Brendan Griffiths looks at the future of video games age ratings.
Video games age classifications are to be given the same treatment as cinema films and DVDs. This is a result of the Byron Review, commissioned by Gordon Brown, who has been quoted as saying that he is not interested in censoring the industry.
Games are rarely given the familiar 15 or 18 stamps from the BBFC (British Board of Film Classification). This is usually reserved for the more violent, high profile titles such as the Grand Theft Auto series. For years the games industry has regulated itself with a PEGI (Pan European Game Information) rating which includes 3+, 7+, 12+, 16+ or 18+ in a box on the bottom left corner of the front cover and again on the back with details of any themes. So what’s wrong with this system?
Apparently parents are finding it difficult to distinguish between the familiar BBFC ratings they see on DVDs and the PEGI system. Many actually believe it is a ‘skill’ or ‘ability’ age recommendation for the game.
So for years parents and well-wishing grandparents have been buying their kids adult orientated titles because they think they’ll be able to play them because they’re good at games. Sometimes this is a result of their own naivety or the children have duped them into thinking so.
So hopefully the new system, which has been welcomed by the games industry, and the BBFC, will sort this out. Sue Clark from the BBFC said:
“Our submission to the Byron Review was that the BBFC’s classification of games is more thorough than the PEGI system and that parents understand and trust our system better than the PEGI system. We proposed that all games should come to us, so we welcome the report.”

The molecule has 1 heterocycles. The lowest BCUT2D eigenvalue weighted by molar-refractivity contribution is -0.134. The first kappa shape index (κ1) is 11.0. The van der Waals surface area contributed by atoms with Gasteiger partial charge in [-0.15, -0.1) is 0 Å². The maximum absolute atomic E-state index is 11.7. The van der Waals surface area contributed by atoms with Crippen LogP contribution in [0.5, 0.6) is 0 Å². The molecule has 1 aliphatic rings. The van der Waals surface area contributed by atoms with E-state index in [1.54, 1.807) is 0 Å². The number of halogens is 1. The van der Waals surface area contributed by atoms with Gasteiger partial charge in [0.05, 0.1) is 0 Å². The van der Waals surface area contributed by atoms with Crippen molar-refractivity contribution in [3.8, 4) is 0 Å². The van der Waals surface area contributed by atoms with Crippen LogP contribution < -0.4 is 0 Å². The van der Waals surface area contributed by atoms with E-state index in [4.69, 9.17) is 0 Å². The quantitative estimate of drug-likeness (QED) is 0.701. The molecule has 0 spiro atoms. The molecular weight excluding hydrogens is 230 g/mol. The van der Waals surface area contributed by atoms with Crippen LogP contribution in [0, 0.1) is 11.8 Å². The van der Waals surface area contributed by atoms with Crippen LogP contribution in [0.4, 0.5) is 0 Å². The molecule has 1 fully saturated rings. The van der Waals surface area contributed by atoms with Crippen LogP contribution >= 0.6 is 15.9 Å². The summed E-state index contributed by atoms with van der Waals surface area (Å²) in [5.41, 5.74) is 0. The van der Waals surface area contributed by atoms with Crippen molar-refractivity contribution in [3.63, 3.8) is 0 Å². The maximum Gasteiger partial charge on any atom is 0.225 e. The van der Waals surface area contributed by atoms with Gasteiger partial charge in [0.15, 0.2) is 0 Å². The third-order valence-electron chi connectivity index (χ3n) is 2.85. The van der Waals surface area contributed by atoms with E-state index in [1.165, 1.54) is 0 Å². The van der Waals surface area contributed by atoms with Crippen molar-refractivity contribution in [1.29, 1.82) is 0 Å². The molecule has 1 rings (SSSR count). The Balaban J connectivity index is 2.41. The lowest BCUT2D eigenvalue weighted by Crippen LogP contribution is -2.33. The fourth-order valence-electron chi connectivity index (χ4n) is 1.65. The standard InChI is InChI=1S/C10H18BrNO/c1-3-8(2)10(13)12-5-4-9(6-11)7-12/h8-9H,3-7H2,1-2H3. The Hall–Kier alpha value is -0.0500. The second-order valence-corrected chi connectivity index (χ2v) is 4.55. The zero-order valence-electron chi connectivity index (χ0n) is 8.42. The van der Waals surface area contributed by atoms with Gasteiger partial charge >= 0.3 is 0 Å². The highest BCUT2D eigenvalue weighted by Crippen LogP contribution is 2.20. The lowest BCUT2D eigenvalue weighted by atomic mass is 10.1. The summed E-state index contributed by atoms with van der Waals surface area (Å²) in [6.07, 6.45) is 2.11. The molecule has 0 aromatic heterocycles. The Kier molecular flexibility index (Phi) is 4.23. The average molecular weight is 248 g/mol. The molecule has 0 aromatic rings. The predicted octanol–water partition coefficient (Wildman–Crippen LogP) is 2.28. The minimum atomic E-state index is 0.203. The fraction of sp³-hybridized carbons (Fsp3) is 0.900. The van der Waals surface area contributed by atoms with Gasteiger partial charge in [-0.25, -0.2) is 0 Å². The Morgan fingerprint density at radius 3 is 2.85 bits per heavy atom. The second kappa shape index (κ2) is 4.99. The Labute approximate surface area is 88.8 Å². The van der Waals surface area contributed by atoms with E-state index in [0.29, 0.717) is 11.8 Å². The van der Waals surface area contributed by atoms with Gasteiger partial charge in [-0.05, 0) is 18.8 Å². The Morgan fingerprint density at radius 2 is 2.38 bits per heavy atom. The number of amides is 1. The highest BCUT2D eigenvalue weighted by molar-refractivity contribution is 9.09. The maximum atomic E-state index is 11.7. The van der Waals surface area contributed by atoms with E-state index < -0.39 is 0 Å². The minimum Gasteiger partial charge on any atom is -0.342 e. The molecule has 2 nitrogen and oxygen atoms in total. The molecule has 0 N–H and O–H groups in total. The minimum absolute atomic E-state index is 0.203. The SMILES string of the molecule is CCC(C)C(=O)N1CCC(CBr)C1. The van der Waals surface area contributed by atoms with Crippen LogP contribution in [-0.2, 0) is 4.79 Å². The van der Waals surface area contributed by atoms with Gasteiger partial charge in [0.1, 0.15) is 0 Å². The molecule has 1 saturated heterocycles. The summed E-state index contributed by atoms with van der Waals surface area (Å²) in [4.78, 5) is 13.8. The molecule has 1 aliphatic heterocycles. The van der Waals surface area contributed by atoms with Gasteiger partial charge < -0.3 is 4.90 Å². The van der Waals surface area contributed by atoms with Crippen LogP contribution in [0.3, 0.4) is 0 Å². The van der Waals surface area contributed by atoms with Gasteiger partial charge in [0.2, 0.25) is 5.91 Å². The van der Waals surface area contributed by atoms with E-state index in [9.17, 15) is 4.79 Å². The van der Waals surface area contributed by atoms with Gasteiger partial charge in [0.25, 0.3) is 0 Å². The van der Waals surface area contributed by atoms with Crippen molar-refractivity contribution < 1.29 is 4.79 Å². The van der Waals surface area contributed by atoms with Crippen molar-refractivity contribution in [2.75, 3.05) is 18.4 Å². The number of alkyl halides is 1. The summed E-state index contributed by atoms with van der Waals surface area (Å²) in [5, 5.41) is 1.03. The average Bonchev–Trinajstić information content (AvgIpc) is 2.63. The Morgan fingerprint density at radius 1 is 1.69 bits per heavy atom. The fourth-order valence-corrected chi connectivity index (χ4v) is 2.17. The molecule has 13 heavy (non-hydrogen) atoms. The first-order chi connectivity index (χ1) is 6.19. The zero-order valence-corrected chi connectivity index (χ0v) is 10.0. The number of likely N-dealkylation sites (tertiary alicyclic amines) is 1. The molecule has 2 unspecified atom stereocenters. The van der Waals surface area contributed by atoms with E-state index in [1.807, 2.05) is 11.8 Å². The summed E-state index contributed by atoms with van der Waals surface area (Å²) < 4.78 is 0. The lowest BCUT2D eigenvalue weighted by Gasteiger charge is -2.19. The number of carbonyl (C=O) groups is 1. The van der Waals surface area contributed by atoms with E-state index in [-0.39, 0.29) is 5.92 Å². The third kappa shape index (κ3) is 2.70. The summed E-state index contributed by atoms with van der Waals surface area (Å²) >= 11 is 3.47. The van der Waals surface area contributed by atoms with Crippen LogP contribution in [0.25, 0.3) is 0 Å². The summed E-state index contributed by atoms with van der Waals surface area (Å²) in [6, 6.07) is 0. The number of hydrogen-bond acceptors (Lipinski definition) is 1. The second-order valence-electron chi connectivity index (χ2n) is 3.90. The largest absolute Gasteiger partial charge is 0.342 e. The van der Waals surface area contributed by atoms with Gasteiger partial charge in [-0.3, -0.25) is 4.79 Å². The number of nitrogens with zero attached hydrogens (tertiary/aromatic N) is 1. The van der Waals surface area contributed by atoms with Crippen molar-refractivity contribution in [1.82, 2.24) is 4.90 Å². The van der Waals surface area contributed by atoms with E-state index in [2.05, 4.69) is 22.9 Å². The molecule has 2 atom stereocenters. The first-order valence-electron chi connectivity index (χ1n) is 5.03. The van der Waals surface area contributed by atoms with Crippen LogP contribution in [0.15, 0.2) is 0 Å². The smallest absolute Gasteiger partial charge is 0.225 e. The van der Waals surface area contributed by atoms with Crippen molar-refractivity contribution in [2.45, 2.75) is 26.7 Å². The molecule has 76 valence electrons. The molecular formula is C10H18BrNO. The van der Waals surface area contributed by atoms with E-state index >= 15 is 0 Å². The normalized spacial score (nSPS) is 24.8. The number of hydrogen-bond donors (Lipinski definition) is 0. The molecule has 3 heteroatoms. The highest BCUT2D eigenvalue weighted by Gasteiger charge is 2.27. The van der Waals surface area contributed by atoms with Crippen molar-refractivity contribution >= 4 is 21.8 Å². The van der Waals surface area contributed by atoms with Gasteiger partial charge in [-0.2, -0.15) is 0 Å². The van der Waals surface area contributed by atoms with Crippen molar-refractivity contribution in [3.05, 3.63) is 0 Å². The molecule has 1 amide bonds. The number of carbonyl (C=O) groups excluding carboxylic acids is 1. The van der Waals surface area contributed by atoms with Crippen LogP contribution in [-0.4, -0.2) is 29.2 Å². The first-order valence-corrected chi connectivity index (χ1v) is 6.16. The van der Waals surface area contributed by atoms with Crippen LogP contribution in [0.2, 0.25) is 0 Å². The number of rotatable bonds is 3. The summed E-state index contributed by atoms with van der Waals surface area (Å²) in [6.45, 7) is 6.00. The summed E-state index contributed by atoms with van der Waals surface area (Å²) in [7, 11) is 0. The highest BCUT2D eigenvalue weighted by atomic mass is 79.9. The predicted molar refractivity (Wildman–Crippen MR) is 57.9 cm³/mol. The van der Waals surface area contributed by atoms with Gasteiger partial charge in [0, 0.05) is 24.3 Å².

It is still debatable as to whether this will stop parents buying their children these games as any games store employee would tell you, that despite them warning parents of a games violent nature they buy it for their children anyway.
Today’s games are more graphic now then ever. Most parents wouldn’t dream of letting their kids watch Saw or Hostel but come the end of April many of them will line up to buy Grand Theft Auto 4 for their underage young. Or even worse: Manhunt 2 on the Wii, which will require the player to simulate stabbing and strangling with the motion sensitive controls.
When asked if it would make retail staff’s jobs easier, HMV’s Head of Press & PR, Gennaro Castaldo said:
“Yes, it should do. It should not be up to retailers to decide what the public should or should not be allowed to purchase. Our job is to sell it responsibly – in line with any certifications and trading standards best practise. So, if guidelines are tightened, that has to be a good thing.”
When asked to comment on the new system both Game and Gamestation refused to answer any questions on the matter.
The new regulations are a step in the right direction but retailers hands are still tied when it comes to selling a game to someone when they know they’re going to give it to a minor before even leaving the shop.
If you were to do the same with alcohol the employee at the store, the store itself and the buyer get fined. While that might be too much of an aggressive approach for games, adults need to start being more responsible with what they let their children play, mainly by not buying them adult titles, keeping an eye on what they borrow from friends and keeping their own adult games away from them.